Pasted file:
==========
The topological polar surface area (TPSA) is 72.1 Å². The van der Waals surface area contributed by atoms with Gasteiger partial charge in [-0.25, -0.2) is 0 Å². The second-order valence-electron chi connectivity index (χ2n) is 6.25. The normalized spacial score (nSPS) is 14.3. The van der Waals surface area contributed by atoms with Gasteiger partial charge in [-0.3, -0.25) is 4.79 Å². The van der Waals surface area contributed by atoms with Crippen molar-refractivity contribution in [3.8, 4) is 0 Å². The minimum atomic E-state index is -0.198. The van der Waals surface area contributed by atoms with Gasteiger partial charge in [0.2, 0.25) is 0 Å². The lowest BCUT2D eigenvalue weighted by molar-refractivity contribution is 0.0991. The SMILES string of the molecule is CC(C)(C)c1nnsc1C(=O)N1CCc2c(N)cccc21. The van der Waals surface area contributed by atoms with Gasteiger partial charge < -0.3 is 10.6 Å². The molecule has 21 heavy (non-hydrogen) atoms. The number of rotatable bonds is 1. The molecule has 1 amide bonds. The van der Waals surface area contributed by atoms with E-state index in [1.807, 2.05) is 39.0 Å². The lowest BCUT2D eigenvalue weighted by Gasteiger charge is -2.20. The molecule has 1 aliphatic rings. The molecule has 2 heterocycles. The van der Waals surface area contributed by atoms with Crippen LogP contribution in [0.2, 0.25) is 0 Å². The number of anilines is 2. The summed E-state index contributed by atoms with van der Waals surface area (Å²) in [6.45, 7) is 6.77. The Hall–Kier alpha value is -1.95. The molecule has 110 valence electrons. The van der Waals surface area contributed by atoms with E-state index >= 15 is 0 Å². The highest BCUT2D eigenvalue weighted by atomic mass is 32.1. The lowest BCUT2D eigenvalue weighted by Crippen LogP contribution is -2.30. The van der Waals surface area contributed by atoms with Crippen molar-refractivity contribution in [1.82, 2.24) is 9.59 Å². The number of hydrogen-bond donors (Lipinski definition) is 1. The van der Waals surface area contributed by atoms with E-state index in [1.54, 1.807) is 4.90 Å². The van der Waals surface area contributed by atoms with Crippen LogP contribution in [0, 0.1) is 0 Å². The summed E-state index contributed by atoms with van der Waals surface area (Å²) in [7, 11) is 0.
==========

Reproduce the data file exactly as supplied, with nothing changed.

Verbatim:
The topological polar surface area (TPSA) is 72.1 Å². The van der Waals surface area contributed by atoms with Gasteiger partial charge in [-0.25, -0.2) is 0 Å². The second-order valence-electron chi connectivity index (χ2n) is 6.25. The normalized spacial score (nSPS) is 14.3. The van der Waals surface area contributed by atoms with Gasteiger partial charge in [-0.3, -0.25) is 4.79 Å². The van der Waals surface area contributed by atoms with Crippen molar-refractivity contribution in [3.8, 4) is 0 Å². The minimum atomic E-state index is -0.198. The van der Waals surface area contributed by atoms with Gasteiger partial charge in [0.2, 0.25) is 0 Å². The lowest BCUT2D eigenvalue weighted by molar-refractivity contribution is 0.0991. The SMILES string of the molecule is CC(C)(C)c1nnsc1C(=O)N1CCc2c(N)cccc21. The van der Waals surface area contributed by atoms with Gasteiger partial charge < -0.3 is 10.6 Å². The molecule has 21 heavy (non-hydrogen) atoms. The number of rotatable bonds is 1. The molecule has 1 amide bonds. The van der Waals surface area contributed by atoms with E-state index in [1.807, 2.05) is 39.0 Å². The lowest BCUT2D eigenvalue weighted by Gasteiger charge is -2.20. The molecule has 1 aliphatic rings. The molecule has 2 heterocycles. The van der Waals surface area contributed by atoms with Crippen LogP contribution in [0.2, 0.25) is 0 Å². The number of anilines is 2. The summed E-state index contributed by atoms with van der Waals surface area (Å²) in [6.45, 7) is 6.77. The Hall–Kier alpha value is -1.95. The molecule has 110 valence electrons. The van der Waals surface area contributed by atoms with E-state index >= 15 is 0 Å². The highest BCUT2D eigenvalue weighted by atomic mass is 32.1. The lowest BCUT2D eigenvalue weighted by Crippen LogP contribution is -2.30. The van der Waals surface area contributed by atoms with Crippen molar-refractivity contribution in [1.82, 2.24) is 9.59 Å². The number of hydrogen-bond donors (Lipinski definition) is 1. The van der Waals surface area contributed by atoms with E-state index in [1.54, 1.807) is 4.90 Å². The van der Waals surface area contributed by atoms with Crippen LogP contribution in [0, 0.1) is 0 Å². The summed E-state index contributed by atoms with van der Waals surface area (Å²) in [7, 11) is 0.